Nana worked in munitions in the war, and then when Billy died she became a factory superviser for the Tilley lamp company. Later in life, she considered retirement, and then decided against it, working as a tea lady for an estate agent until she was in her late 80s. When I was a student ( mid 70s) she sent me £1 every week, in an envelope, with her latest news. That continued for 4 years, she was my most reliable source of income, at a time when £1 would certainly pay for a decent night out at the pub.

My father adored her, and she spent every weekend at our house, every Christmas day, and she joined us for a week of every family holiday we ever had. Nana could climb on the rocks, wield a mean cricket bat in any beach cricket game, and was always our favourite baby sitter.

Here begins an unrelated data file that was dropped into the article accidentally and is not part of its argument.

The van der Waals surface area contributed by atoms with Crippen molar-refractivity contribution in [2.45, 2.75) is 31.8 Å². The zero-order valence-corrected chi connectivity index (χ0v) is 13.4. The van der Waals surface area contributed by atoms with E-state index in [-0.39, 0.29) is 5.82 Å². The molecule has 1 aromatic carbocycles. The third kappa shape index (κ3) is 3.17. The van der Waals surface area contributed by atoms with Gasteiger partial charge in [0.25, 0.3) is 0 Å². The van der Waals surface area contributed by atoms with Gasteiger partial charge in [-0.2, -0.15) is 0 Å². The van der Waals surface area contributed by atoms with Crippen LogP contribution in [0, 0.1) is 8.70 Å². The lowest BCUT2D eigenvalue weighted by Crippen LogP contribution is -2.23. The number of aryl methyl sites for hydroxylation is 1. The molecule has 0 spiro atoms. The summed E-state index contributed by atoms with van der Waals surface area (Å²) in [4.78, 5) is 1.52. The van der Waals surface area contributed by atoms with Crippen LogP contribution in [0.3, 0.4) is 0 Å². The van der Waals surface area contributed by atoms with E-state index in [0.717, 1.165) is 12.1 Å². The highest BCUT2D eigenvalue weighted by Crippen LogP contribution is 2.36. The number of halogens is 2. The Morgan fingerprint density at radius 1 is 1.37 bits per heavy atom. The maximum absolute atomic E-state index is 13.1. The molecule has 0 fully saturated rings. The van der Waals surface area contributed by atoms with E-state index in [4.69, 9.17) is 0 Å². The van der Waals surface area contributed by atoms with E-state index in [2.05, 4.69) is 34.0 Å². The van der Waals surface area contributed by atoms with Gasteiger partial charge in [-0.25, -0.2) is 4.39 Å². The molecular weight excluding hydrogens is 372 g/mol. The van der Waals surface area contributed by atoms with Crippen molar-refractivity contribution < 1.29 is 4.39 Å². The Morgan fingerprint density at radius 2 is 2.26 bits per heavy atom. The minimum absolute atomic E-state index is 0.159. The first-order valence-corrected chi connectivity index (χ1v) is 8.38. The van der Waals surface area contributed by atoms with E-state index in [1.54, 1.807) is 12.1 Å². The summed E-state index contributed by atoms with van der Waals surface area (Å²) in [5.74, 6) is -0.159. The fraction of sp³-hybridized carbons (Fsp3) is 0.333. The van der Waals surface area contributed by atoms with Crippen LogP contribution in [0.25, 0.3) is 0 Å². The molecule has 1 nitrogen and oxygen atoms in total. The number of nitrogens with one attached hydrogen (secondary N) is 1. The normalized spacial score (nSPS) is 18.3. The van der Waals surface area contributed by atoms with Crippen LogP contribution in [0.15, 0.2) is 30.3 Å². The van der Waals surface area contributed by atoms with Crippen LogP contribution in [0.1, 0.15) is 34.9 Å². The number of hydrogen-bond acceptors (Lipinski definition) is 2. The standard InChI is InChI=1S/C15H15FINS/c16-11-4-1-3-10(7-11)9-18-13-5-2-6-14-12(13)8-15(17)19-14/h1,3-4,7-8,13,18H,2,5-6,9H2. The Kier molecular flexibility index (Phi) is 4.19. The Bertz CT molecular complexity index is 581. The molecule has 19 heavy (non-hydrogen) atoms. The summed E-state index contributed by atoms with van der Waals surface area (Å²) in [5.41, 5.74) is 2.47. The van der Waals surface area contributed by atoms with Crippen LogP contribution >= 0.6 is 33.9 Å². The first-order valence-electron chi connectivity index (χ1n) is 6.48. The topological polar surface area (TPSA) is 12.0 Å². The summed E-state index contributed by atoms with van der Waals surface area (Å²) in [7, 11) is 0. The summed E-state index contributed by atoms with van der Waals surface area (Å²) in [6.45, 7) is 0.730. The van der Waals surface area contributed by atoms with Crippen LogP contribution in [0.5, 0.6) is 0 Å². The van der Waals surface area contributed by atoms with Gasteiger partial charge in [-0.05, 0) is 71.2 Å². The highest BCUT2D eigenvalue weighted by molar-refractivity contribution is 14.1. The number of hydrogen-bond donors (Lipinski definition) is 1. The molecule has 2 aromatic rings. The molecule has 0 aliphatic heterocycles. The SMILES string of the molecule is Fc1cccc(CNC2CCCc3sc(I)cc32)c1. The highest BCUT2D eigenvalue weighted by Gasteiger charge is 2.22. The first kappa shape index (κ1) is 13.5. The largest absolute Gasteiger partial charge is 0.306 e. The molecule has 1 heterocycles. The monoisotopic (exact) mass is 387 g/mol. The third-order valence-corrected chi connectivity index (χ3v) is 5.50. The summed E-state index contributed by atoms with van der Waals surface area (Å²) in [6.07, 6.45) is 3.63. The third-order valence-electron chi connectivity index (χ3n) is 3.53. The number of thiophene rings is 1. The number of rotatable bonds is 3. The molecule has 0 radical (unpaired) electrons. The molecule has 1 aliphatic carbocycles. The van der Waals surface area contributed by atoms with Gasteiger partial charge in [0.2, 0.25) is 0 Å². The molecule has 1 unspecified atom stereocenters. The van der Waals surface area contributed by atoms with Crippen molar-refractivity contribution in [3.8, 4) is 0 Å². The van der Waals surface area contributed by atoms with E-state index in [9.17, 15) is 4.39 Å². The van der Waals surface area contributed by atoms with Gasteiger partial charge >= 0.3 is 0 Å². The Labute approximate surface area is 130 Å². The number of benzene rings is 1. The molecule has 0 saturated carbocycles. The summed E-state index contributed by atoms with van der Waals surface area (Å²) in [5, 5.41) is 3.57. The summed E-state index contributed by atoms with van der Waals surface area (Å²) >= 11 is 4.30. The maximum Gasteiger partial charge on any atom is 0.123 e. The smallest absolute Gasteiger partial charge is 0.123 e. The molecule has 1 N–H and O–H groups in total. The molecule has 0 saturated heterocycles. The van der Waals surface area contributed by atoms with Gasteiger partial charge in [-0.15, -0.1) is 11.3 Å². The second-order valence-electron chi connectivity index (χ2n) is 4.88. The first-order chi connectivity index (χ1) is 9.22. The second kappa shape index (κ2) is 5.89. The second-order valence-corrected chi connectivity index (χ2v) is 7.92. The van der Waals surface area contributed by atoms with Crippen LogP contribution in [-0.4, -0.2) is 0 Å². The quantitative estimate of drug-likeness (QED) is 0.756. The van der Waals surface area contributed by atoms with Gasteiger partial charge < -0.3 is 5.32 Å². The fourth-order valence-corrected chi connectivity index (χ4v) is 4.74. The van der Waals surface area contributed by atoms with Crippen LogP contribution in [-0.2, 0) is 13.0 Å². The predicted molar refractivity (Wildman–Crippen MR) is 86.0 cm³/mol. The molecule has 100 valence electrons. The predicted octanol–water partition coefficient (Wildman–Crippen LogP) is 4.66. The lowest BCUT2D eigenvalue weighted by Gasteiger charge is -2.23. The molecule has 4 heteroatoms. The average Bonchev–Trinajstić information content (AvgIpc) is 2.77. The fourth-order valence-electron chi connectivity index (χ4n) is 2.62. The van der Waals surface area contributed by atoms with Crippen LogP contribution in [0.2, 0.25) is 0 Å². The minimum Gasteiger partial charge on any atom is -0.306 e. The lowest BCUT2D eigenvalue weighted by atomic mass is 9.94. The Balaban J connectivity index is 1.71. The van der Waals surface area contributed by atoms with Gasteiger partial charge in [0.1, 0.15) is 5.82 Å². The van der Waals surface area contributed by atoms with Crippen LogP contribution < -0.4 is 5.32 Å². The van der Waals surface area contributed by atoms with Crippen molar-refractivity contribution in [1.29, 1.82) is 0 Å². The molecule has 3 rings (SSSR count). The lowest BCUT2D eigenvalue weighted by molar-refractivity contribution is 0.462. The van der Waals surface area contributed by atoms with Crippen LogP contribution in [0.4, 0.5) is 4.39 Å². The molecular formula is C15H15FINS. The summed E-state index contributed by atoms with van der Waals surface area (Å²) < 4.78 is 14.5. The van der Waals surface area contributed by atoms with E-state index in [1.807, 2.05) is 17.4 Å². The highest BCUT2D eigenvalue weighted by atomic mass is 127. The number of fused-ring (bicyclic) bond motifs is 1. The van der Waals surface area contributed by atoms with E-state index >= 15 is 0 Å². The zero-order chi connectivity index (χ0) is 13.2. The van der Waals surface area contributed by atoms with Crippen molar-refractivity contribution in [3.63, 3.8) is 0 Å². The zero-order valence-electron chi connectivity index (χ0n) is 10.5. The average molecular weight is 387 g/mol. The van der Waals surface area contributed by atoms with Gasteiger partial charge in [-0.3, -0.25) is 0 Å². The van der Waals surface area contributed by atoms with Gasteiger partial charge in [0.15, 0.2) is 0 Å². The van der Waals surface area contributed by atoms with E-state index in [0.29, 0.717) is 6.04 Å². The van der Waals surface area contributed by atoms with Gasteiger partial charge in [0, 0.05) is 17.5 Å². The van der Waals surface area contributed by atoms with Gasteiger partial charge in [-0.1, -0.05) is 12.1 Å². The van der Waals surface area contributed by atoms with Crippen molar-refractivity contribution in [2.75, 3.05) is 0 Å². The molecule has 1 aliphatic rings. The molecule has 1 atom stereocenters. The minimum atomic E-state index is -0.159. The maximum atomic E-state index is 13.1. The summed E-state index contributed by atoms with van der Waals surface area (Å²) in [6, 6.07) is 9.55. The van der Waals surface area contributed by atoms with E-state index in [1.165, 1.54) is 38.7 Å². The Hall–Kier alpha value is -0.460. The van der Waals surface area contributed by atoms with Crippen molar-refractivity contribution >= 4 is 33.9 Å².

Between being 16 and 18, I would go to her little flat for tea, every Thursday night after school. We had sausages and mash every time. Nana would ask what I wanted “next week” as I was leaving, and no matter what I suggested for a change..... it would be sausages and mash the following week.
I do remember being a little hurt when finding a Congratulations on the birth of your daughter ( me) card, in a box, with the words “ oh well, better luck next time, the train set will have to wait “. However, as she bought me a big red fire engine as a present when I went into hospital when I was 2, I guess, by then, she’d forgiven me for not being a boy.
We started to refer to her as “loopy nana” when distinguishing her from our other, not so loopy nana. It stuck, and she loved it. I am very proud to have inherited that title, and will work hard to deserve it.